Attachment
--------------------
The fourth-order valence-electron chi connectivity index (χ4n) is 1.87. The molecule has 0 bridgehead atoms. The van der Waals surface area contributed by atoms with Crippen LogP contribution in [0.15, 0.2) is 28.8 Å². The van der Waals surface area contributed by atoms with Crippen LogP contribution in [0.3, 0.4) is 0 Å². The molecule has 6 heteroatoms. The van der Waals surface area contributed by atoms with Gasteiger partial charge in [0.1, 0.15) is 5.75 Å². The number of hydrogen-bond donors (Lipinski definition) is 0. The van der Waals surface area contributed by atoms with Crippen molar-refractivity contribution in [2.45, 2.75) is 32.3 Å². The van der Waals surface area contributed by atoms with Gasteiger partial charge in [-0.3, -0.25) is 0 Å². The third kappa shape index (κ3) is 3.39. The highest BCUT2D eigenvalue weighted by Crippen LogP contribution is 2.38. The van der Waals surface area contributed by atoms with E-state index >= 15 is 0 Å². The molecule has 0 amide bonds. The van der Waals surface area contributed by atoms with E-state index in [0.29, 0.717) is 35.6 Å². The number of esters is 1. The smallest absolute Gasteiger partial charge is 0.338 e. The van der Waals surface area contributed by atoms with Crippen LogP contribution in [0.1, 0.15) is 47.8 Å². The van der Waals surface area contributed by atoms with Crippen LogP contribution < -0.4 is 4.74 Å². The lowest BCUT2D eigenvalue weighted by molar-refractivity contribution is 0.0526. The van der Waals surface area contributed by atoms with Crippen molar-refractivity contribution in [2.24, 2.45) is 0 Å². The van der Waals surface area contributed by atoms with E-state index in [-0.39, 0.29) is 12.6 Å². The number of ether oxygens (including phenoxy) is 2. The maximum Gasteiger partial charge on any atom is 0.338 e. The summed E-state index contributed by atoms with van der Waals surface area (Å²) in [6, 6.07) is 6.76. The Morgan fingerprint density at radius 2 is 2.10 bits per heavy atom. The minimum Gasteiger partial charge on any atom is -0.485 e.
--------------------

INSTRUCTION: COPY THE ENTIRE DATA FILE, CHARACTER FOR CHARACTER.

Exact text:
The fourth-order valence-electron chi connectivity index (χ4n) is 1.87. The molecule has 0 bridgehead atoms. The van der Waals surface area contributed by atoms with Crippen LogP contribution in [0.15, 0.2) is 28.8 Å². The van der Waals surface area contributed by atoms with Crippen LogP contribution in [0.3, 0.4) is 0 Å². The molecule has 6 heteroatoms. The van der Waals surface area contributed by atoms with Gasteiger partial charge in [0.1, 0.15) is 5.75 Å². The number of hydrogen-bond donors (Lipinski definition) is 0. The van der Waals surface area contributed by atoms with Crippen molar-refractivity contribution in [2.45, 2.75) is 32.3 Å². The van der Waals surface area contributed by atoms with Gasteiger partial charge in [-0.3, -0.25) is 0 Å². The third kappa shape index (κ3) is 3.39. The highest BCUT2D eigenvalue weighted by Crippen LogP contribution is 2.38. The van der Waals surface area contributed by atoms with E-state index >= 15 is 0 Å². The molecule has 0 amide bonds. The van der Waals surface area contributed by atoms with E-state index in [0.29, 0.717) is 35.6 Å². The number of esters is 1. The smallest absolute Gasteiger partial charge is 0.338 e. The van der Waals surface area contributed by atoms with Crippen LogP contribution in [0.1, 0.15) is 47.8 Å². The van der Waals surface area contributed by atoms with Crippen LogP contribution < -0.4 is 4.74 Å². The lowest BCUT2D eigenvalue weighted by molar-refractivity contribution is 0.0526. The van der Waals surface area contributed by atoms with Crippen molar-refractivity contribution in [2.24, 2.45) is 0 Å². The van der Waals surface area contributed by atoms with E-state index in [-0.39, 0.29) is 12.6 Å². The number of ether oxygens (including phenoxy) is 2. The maximum Gasteiger partial charge on any atom is 0.338 e. The summed E-state index contributed by atoms with van der Waals surface area (Å²) in [6, 6.07) is 6.76. The Morgan fingerprint density at radius 2 is 2.10 bits per heavy atom. The minimum Gasteiger partial charge on any atom is -0.485 e.